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Ann Timoney Jenkin Ann Timoney Jenkin i(A2016 works by) (a.k.a. Ann Timoney-Jenkin; Ann Timoney Jenkin)
Also writes as: Ann Timoney
Born: Established: 6 Jul 1933 London,
United Kingdom (UK),
Western Europe, Europe,
; Died: Ceased: 22 Jul 2015

Gender: Female
Arrived in Australia: 1960
Heritage: English
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Ann Timoney Jenkin's father, James Alexander Timoney, came from County Fermanagh in Northern Ireland, and Timoney Jenkin says she is very conscious of her kinship with her Irish relatives. She grew up in wartime London, as her parents decided not to sent her away to the country during the bombing. After leaving school she had various jobs, eventually working for the Medical Research Council in London and studying science at evening classes at Birbeck College, University of London. Although she did not continue in the field of science, she felt that this training was significant in making her meticulous, with an eye to getting the detail right.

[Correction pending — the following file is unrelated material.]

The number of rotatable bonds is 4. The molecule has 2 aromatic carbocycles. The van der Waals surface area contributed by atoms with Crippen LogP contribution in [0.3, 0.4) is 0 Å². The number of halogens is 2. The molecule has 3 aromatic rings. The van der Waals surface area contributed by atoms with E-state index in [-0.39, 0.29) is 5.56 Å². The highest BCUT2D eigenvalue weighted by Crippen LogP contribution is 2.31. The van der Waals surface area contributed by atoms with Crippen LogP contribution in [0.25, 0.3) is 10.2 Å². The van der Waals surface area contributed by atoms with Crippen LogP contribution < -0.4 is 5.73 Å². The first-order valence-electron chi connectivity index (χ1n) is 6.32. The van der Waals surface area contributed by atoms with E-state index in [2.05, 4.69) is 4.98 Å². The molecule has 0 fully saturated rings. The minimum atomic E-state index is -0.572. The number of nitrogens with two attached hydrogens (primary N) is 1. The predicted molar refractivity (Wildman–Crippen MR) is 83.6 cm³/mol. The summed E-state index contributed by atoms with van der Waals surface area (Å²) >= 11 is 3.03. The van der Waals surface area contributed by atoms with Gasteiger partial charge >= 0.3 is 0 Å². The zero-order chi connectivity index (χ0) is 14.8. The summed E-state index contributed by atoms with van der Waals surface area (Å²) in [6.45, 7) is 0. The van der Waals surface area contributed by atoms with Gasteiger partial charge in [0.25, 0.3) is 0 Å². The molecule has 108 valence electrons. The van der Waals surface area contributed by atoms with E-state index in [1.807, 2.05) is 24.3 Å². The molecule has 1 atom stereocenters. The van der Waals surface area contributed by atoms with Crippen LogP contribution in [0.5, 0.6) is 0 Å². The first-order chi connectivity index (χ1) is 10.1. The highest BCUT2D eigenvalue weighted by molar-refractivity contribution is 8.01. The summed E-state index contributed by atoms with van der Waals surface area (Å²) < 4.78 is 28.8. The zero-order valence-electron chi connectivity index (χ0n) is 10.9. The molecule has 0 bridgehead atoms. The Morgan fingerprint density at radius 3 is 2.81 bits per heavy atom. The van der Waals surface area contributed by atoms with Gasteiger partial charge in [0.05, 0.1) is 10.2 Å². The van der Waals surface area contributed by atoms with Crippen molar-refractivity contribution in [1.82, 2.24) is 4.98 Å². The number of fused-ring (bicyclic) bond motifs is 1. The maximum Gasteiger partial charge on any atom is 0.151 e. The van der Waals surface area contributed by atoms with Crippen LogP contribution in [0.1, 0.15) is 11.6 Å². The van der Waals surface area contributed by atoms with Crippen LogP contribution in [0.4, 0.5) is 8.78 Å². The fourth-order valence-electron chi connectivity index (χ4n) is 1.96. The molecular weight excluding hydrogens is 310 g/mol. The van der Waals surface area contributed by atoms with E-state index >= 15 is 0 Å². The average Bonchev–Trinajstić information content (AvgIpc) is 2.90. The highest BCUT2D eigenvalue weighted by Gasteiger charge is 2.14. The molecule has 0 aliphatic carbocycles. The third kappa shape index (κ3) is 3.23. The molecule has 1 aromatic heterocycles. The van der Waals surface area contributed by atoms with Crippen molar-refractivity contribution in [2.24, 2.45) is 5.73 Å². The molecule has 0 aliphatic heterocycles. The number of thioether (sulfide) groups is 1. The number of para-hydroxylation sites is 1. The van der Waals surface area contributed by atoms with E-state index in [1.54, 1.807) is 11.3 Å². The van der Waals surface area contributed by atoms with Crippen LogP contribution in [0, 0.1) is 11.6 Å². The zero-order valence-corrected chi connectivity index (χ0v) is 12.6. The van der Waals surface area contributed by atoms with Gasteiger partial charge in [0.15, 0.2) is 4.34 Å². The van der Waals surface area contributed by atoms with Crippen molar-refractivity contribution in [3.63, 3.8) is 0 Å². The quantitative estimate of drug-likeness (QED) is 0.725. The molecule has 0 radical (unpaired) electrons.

It was during this time that she met her scientist husband. They were married in 1955 and had two sons and a daughter, moving to Adelaide from London in 1960. In the 1970s she taught the recorder at schools. When her son, who later became a professional clarinettist, learnt music, she learnt with him, studying at the University of Adelaide. It was during this time that she developed the musical ear which she believed was necessary for a poet.

Timoney Jenkin was divorced in 1981. Although she had done some writing as a teenager, she had not written anything but letters during the years of her marriage. When her marriage broke down, she began writing poetry. One of her first poems was 'After the Divorce'. Encouraged by Geoffrey Dutton (q.v.), she had some poems published in The Bulletin and, by 1991, was a full-time writer. She was awarded a South Australian Department for the Arts Writers' Grant in 1991, and was Convener of Friendly Street Poets 1988-1992. She was a regular reader of fiction and poetry on the ABC and also read on Radio 5UV.

Timoney Jenkin's wartime experiences had had a stronger effect on her than she had realised at the time, and, in 1995, urged by her granddaughter, she wrote a series of eight vignettes on her wartime childhood. She read these on Radio 5CK.

Timoney Jenkin has run poetry workshops in schools, and has put together two books of children's poetry for use in schools. As a professional storyteller she has been involved in the Come Out Youth Arts Program, and she has also worked in libraries and schools.

Most Referenced Works

Affiliation Notes

  • Born elsewhere; moved to SA
Last amended 2 Sep 2015 15:35:59
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